This 1969 NSU TT Is A Hillclimbing Hot Rod
Photography by Rosario Liberti
NSU is a company that doesn’t ring as many bells as it once did, likely due to the fact that the name hasn’t been bolted to the back of anything in quite some time. After being acquired decades ago by the Volkswagen behemoth in 1969, the last cars to bear the badge were produced in 1977, and the name disappeared from the general automotive lexicon soon after the rotary-powered Ro 80 model ceased production in that year.
However, because VW utilized the manufacturer to first resurrect the Auto Union name—albeit in the tongue-numbing form of “Audi NSU Auto Union AG”—before its simplification led to the Audi brand we know today, it can be argued that the bloodline of NSU has not run dry. The story goes all the back to the 19th century, and it’s a tale fraught with achievement, disappointment, and an ever-present drive for innovation in the affordable compact car arena that characterized post-war European production cars. I won’t retread the timeline though, as you can read about the brand’s heritage and highlights in greater depth in our recent article on a fastidiously well-kept NSU Prinz 4 roaming around Hungary.
Today’s focus spins that globe slightly to land in Italy, where Enrico Zucchetti can be found ascending the country’s mountain roads and pastoral hillsides in his hot-rodded 1969 NSU TT.
The TT derivation of the NSU Prinz 4 sat just below the range-topping TTS model in the period, but this example now far surpasses its big brother thanks to Enrico’s enduring attraction to the brand, his mechanical aptitude, and of course, that familiar burning yearn for speed. In stock form, the TT would hit 60 from zero in over half a minute—that is to say, it was not quick. Of course, 65-75 horsepower (depending on choice of units) is not at all a dismal figure when it’s being churned by just 1177 naturally-aspirated ccs, either.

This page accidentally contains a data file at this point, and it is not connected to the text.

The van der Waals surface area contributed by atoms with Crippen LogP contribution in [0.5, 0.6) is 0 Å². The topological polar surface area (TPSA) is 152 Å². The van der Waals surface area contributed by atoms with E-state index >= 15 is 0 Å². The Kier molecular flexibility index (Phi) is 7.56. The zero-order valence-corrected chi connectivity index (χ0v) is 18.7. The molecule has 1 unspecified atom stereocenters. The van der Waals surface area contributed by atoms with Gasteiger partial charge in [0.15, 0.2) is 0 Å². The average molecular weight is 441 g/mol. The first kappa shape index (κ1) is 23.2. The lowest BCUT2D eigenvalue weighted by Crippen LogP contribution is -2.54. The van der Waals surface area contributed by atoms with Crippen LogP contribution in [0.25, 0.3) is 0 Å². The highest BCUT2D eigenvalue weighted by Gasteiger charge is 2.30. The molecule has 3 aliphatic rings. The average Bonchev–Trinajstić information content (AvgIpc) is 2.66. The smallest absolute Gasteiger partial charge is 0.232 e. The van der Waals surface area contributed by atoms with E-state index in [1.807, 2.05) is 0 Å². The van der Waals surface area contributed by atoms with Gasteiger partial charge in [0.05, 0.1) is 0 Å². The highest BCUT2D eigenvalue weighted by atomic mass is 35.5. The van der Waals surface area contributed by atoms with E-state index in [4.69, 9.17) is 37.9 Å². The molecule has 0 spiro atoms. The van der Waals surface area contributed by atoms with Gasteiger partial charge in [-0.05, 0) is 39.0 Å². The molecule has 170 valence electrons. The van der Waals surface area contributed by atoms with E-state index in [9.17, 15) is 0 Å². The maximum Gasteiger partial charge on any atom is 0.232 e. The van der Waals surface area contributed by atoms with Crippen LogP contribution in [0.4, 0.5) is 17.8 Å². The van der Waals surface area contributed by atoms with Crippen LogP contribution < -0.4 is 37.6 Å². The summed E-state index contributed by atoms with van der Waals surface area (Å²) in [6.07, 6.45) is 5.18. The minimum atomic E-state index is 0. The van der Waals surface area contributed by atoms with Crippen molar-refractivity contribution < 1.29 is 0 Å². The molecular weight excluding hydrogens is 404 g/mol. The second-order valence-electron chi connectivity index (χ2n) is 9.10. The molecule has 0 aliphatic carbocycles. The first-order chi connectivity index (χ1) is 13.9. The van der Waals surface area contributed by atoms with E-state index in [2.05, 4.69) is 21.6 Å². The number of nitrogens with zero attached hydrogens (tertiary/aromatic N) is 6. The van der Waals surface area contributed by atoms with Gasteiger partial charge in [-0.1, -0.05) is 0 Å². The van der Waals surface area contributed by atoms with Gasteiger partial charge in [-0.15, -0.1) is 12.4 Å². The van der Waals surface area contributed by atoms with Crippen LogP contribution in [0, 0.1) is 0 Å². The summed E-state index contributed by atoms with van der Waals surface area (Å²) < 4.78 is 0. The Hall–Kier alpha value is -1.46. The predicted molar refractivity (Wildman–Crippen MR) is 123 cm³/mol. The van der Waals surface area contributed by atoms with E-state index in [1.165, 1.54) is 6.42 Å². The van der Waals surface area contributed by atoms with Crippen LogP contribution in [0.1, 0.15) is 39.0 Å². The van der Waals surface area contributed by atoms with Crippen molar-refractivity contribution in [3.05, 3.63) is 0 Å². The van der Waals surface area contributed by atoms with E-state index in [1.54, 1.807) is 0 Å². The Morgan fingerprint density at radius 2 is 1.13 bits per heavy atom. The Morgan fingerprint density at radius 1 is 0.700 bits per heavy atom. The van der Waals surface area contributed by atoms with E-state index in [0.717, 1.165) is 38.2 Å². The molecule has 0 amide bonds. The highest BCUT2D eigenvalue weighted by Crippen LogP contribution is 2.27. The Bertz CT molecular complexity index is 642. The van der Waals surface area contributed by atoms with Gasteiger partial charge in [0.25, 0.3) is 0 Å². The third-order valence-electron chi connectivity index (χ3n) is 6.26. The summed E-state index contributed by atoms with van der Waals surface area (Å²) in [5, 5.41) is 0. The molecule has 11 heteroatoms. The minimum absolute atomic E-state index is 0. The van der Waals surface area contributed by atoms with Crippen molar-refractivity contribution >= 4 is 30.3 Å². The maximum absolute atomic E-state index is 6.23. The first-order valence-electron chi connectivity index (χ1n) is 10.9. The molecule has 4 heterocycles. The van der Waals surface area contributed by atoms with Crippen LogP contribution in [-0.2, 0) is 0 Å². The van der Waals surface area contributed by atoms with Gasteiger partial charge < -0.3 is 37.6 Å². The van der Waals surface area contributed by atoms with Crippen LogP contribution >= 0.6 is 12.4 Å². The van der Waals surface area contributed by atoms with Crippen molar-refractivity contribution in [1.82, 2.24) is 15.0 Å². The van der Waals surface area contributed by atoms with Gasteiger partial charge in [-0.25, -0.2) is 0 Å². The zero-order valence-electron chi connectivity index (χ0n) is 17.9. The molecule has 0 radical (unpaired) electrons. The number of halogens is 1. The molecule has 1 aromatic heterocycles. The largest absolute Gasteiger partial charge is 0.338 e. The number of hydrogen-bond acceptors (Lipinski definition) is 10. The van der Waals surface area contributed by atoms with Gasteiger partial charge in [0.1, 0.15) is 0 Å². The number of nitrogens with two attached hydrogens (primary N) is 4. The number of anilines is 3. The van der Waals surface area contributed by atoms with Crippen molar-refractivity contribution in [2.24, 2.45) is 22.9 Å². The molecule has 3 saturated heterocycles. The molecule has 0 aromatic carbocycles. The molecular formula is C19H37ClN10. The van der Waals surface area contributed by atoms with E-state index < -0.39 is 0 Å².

In fact, the cars were pretty popular in their day for combating the various Minis and Imps on short circuits and hillclimb sprints around Europe, and there was even a competition trim available for the TTS. Enrico’s car sits atop all of that though, as his TT’s received a steroidal injection of power and poise throughout. Bumping the rear-mounted four-cylinder’s output up over the 100 mark, the sub-1400-pound little rocket box can certainly scoot. Also fitted with a more track-dedicated suspension setup, wider wheels (I’m a sucker for mismatched fronts and rears if the styles blend as well as they do here), appropriate interior accoutrements (the twin-spoke suede Personal steering wheel is especially cool), and some nice soft sticky rubber on the short-wheelbase’s four corners, this car can be summed up as a thorough and capable build.
When so many “track cars” end up looking more like hacked cars, it’s refreshing to see something dedicated to motorsport looking this good. From the canted hatch for engine cooling, the external oil cooler, the R-compound treads, to the lustrous metallic paint and just the right amount of livery, this is a blend we can all get behind.
So how did this TT get so lucky? It goes back to when Enrico was just barely into his teens. At an impressionable 15 years of age, his father sent him off to learn the skills to become a competent mechanic. It turns out that his tutelage was taking place at NSU. I think you can follow the ramifications from here, and of course it didn’t hurt that Enrico’d learned how to drive in his father’s own NSU TTS around this time as well.
Jumping ahead more than 40 years later, he began competing in the Italian Hillclimb Championship and other events of that cloth at the age of 60. Weapon of choice? The nimble Prinz. Originally owned by a friend of his before it suffered an accident during the Lima-Abetone hillclimb which left its mechanicals in sound shape, but the body and chassis in dire need of some attention. Two years later, the car was back in action and boasting a fresh face along with its new upgrades, and ten years down the line there is still no relegation to the long-term garage, as Enrico competes with, maintains, and generally revels in his sprightly, souped-up NSU.
Describing what it’s like to drive, he notes that the car’s symmetrical stature (which earned it the Italian nickname “La Saponetta,” or in unsexy English, “bar of soap”) alludes to how easy it can be to get the front and back to switch places on the road when he’s really pushing its limits—the bunched dimensions make for a very agile handling temperament, but it also means grip can come and go as quickly as the TT changes its vector through the tighter esses. With further tweaks to bump and rebound ratios, spring weights, pre-load, camber, caster, toe, and all the other players in the suspension game, Enrico’s hit a sweet spot in his setup that maximizes mechanical grip. The proof is on the podium though, and his adjustments helped earn him and his TT a second place finish in the Italian Hillclimb Championship last year.
Here’s to you Enrico Zucchetti, for keeping both the NSU name alive and well, and for being a bonafide and lifelong car enthusiast of the finest cut.